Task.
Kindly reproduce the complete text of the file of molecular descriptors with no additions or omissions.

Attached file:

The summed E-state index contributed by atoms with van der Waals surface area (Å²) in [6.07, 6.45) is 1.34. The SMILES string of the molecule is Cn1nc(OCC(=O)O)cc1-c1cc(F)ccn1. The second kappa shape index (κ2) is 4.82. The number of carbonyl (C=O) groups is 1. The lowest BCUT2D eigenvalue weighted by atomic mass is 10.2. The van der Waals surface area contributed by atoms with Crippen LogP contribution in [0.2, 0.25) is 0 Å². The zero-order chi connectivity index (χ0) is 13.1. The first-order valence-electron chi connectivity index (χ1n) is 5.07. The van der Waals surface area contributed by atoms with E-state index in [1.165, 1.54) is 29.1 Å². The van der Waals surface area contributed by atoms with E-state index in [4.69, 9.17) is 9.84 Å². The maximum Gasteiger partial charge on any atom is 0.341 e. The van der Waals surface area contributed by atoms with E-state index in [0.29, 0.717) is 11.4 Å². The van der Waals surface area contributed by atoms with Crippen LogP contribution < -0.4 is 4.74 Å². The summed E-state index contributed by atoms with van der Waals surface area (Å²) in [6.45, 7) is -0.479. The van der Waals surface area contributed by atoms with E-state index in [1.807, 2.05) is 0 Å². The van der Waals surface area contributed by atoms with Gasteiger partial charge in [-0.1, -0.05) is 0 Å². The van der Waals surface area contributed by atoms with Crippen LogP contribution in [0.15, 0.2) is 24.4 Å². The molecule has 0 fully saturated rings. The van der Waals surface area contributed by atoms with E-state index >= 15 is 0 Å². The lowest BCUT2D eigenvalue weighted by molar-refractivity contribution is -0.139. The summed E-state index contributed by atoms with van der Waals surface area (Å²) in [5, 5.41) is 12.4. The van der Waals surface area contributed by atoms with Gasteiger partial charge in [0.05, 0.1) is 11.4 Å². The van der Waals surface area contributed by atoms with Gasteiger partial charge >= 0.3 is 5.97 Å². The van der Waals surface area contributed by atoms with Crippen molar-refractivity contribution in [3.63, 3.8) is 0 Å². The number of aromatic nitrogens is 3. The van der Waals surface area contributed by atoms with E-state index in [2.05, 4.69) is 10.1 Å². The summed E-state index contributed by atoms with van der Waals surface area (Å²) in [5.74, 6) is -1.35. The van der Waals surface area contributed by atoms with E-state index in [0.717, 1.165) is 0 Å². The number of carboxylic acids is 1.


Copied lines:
The summed E-state index contributed by atoms with van der Waals surface area (Å²) in [6.07, 6.45) is 1.34. The SMILES string of the molecule is Cn1nc(OCC(=O)O)cc1-c1cc(F)ccn1. The second kappa shape index (κ2) is 4.82. The number of carbonyl (C=O) groups is 1. The lowest BCUT2D eigenvalue weighted by atomic mass is 10.2. The van der Waals surface area contributed by atoms with Crippen LogP contribution in [0.2, 0.25) is 0 Å². The zero-order chi connectivity index (χ0) is 13.1. The first-order valence-electron chi connectivity index (χ1n) is 5.07. The van der Waals surface area contributed by atoms with E-state index in [1.165, 1.54) is 29.1 Å². The van der Waals surface area contributed by atoms with E-state index in [4.69, 9.17) is 9.84 Å². The maximum Gasteiger partial charge on any atom is 0.341 e. The van der Waals surface area contributed by atoms with E-state index in [0.29, 0.717) is 11.4 Å². The van der Waals surface area contributed by atoms with Crippen LogP contribution < -0.4 is 4.74 Å². The summed E-state index contributed by atoms with van der Waals surface area (Å²) in [6.45, 7) is -0.479. The van der Waals surface area contributed by atoms with E-state index in [1.807, 2.05) is 0 Å². The van der Waals surface area contributed by atoms with Gasteiger partial charge in [-0.1, -0.05) is 0 Å². The van der Waals surface area contributed by atoms with Crippen LogP contribution in [0.15, 0.2) is 24.4 Å². The molecule has 0 fully saturated rings. The van der Waals surface area contributed by atoms with E-state index >= 15 is 0 Å². The lowest BCUT2D eigenvalue weighted by molar-refractivity contribution is -0.139. The summed E-state index contributed by atoms with van der Waals surface area (Å²) in [5, 5.41) is 12.4. The van der Waals surface area contributed by atoms with Gasteiger partial charge in [0.05, 0.1) is 11.4 Å². The van der Waals surface area contributed by atoms with Gasteiger partial charge >= 0.3 is 5.97 Å². The van der Waals surface area contributed by atoms with Crippen molar-refractivity contribution in [3.63, 3.8) is 0 Å². The number of aromatic nitrogens is 3. The van der Waals surface area contributed by atoms with E-state index in [2.05, 4.69) is 10.1 Å². The summed E-state index contributed by atoms with van der Waals surface area (Å²) in [5.74, 6) is -1.35. The van der Waals surface area contributed by atoms with E-state index in [0.717, 1.165) is 0 Å². The number of carboxylic acids is 1.